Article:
• Simon Stevens promises “safe harbour” for NHS leaders making controversial changes as part of STPs
  • He says “support and shelter” needed to prevent “lots of leadership churn” as plans are implemented
  • Cites Lancashire’s A&E downgrade as “a responsible set of actions under difficult circumstances”

NHS leaders planning to shake up local services through their sustainability and transformation plans will be given “safe harbour” by NHS England and NHS Improvement, Simon Stevens has said.

The NHS England chief executive said the arm’s length bodies would provide “support and shelter” to prevent “lots of leadership churn” as health economies are changed under local sustainability and transformation plans.

Simon Stevens

Simon Stevens

Simon Stevens said ‘there are some great people, able to and driving change’ in the NHS

“When we have these agreed shared plans for how different parts of the country will need to evolve, I think NHS Improvement and ourselves would like to find a way of creating a safe harbour for the leaders who are going to drive that process,” he said.

Mr Stevens said the national bodies would make a decision that “this is the team we’re collectively going to bat with over the next three, four, five years”.

“Provided we’re all roughly on track with that and people don’t do completely stupid things, then actually we’re going to work with and provide sufficient support and shelter for people so that we don’t have lots of leadership churn in what could potentially be challenging transition periods,” he said.

He referred to Karen Partington’s decision to downgrade an accident and emergency department at Lancashire Teaching Hospitals Foundation Trust as the type of action that would qualify for national cover.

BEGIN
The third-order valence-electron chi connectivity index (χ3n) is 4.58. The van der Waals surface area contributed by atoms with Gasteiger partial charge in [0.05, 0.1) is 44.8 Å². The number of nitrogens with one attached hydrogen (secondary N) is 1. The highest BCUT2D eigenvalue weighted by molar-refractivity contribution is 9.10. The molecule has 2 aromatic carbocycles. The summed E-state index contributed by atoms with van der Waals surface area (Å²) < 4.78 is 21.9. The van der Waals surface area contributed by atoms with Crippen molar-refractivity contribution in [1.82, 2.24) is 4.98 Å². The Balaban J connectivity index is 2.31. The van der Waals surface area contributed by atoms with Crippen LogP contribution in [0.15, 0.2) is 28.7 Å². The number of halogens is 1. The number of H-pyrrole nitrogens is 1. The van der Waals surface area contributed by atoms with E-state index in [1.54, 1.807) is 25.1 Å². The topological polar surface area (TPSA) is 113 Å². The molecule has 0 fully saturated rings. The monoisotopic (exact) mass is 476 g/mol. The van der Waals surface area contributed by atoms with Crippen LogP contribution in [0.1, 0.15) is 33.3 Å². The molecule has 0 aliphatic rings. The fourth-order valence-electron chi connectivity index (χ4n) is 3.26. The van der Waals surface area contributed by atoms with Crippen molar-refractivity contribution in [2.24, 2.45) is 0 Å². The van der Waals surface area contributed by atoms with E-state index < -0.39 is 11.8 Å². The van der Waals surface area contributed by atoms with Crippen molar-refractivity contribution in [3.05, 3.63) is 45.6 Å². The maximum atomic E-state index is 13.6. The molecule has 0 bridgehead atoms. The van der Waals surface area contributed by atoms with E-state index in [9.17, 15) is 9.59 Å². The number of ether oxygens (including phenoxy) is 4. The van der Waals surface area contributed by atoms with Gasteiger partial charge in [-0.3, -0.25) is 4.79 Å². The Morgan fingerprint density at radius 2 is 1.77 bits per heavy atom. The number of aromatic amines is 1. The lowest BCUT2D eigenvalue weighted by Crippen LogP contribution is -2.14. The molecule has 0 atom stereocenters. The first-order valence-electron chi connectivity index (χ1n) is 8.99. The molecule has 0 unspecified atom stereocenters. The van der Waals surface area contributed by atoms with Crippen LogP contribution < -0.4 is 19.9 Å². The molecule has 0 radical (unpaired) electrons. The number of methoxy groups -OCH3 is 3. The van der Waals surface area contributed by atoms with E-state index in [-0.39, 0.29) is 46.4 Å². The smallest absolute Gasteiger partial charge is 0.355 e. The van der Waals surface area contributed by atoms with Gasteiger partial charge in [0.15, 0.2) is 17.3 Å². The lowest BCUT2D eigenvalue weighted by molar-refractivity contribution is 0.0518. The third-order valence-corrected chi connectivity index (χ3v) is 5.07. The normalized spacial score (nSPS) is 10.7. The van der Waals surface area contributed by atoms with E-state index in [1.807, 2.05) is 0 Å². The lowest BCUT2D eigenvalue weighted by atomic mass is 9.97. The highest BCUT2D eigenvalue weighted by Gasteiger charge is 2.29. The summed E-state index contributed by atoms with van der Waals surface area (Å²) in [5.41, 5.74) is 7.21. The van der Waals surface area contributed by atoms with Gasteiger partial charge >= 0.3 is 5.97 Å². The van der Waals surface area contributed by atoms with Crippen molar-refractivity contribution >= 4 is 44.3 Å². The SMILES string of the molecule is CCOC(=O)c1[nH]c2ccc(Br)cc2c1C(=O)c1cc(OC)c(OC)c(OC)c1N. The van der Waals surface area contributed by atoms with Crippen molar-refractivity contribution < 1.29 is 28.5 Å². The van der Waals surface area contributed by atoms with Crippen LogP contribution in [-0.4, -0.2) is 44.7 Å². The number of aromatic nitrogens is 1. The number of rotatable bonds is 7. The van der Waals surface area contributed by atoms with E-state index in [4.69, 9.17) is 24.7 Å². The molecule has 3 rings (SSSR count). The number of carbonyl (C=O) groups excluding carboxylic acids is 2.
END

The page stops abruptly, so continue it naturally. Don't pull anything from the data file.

The Lancashire chief executive was forced to downgrade one of the trust’s two A&E departments after a crisis in locum doctor recruitment, which she attributed to other trusts not holding the line on capping locum rates.

Mr Stevens said: “I think that Karen Partington made the right decision about what was needed in Lancashire under the circumstances she was facing.

“I know it was tricky, it’s given rise to some controversy, but I think Karen took a responsible set of actions under difficult circumstances.”

Mr Stevens said the relationship between NHS England and NHS Improvement was “the best it’s been in my two and a bit years [as NHS England chief executive]”. The “safe harbour” would be a “shared endeavour”, he added.

“I think if together we can be clear about the Care Quality Commission interactions, then the combination of NHS Improvement, the CQC [and] NHS England making that collective backing of a local Five Year Forward View implementation plan, aka STP, that stands us in as good a stead as we can get.”

Mr Stevens has met leaders from about half of the 44 STP areas in recent weeks.

He said the experience was a “fantastic informal talent management exercise”, which had given him “a sense of where there are some great people, able to and driving change”.